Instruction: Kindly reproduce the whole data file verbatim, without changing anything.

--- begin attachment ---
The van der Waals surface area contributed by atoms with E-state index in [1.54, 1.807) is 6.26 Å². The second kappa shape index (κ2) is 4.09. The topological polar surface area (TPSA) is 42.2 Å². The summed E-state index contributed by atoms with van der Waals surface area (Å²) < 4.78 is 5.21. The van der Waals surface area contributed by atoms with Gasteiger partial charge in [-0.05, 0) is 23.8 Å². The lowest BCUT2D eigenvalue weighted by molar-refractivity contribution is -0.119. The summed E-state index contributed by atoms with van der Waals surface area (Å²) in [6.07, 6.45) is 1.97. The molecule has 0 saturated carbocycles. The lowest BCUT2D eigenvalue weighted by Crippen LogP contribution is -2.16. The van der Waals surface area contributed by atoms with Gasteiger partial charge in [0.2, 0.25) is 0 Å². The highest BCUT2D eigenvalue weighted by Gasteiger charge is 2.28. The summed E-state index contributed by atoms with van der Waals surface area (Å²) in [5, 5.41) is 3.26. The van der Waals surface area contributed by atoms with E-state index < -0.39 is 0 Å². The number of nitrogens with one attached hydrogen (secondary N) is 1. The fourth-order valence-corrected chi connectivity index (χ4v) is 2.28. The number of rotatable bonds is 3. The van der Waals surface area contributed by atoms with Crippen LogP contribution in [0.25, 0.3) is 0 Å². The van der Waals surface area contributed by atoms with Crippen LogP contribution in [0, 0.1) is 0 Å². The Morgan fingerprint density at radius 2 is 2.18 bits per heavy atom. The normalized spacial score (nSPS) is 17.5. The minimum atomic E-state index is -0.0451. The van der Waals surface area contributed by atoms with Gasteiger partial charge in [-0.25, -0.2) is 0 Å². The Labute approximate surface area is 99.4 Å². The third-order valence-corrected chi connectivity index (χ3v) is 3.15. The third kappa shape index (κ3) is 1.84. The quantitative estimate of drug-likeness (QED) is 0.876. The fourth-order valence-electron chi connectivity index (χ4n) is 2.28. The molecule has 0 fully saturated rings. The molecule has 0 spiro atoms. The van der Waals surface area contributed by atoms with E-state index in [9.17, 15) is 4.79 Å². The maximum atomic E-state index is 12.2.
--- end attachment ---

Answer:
The van der Waals surface area contributed by atoms with E-state index in [1.54, 1.807) is 6.26 Å². The second kappa shape index (κ2) is 4.09. The topological polar surface area (TPSA) is 42.2 Å². The summed E-state index contributed by atoms with van der Waals surface area (Å²) < 4.78 is 5.21. The van der Waals surface area contributed by atoms with Gasteiger partial charge in [-0.05, 0) is 23.8 Å². The lowest BCUT2D eigenvalue weighted by molar-refractivity contribution is -0.119. The summed E-state index contributed by atoms with van der Waals surface area (Å²) in [6.07, 6.45) is 1.97. The molecule has 0 saturated carbocycles. The lowest BCUT2D eigenvalue weighted by Crippen LogP contribution is -2.16. The van der Waals surface area contributed by atoms with Gasteiger partial charge in [0.2, 0.25) is 0 Å². The highest BCUT2D eigenvalue weighted by Gasteiger charge is 2.28. The summed E-state index contributed by atoms with van der Waals surface area (Å²) in [5, 5.41) is 3.26. The van der Waals surface area contributed by atoms with E-state index < -0.39 is 0 Å². The number of nitrogens with one attached hydrogen (secondary N) is 1. The fourth-order valence-corrected chi connectivity index (χ4v) is 2.28. The number of rotatable bonds is 3. The van der Waals surface area contributed by atoms with Crippen LogP contribution in [0.25, 0.3) is 0 Å². The van der Waals surface area contributed by atoms with Crippen LogP contribution in [0, 0.1) is 0 Å². The Morgan fingerprint density at radius 2 is 2.18 bits per heavy atom. The normalized spacial score (nSPS) is 17.5. The minimum atomic E-state index is -0.0451. The van der Waals surface area contributed by atoms with Gasteiger partial charge in [-0.25, -0.2) is 0 Å². The Labute approximate surface area is 99.4 Å². The third-order valence-corrected chi connectivity index (χ3v) is 3.15. The third kappa shape index (κ3) is 1.84. The quantitative estimate of drug-likeness (QED) is 0.876. The fourth-order valence-electron chi connectivity index (χ4n) is 2.28. The molecule has 0 fully saturated rings. The molecule has 0 spiro atoms. The van der Waals surface area contributed by atoms with E-state index in [9.17, 15) is 4.79 Å². The maximum atomic E-state index is 12.2.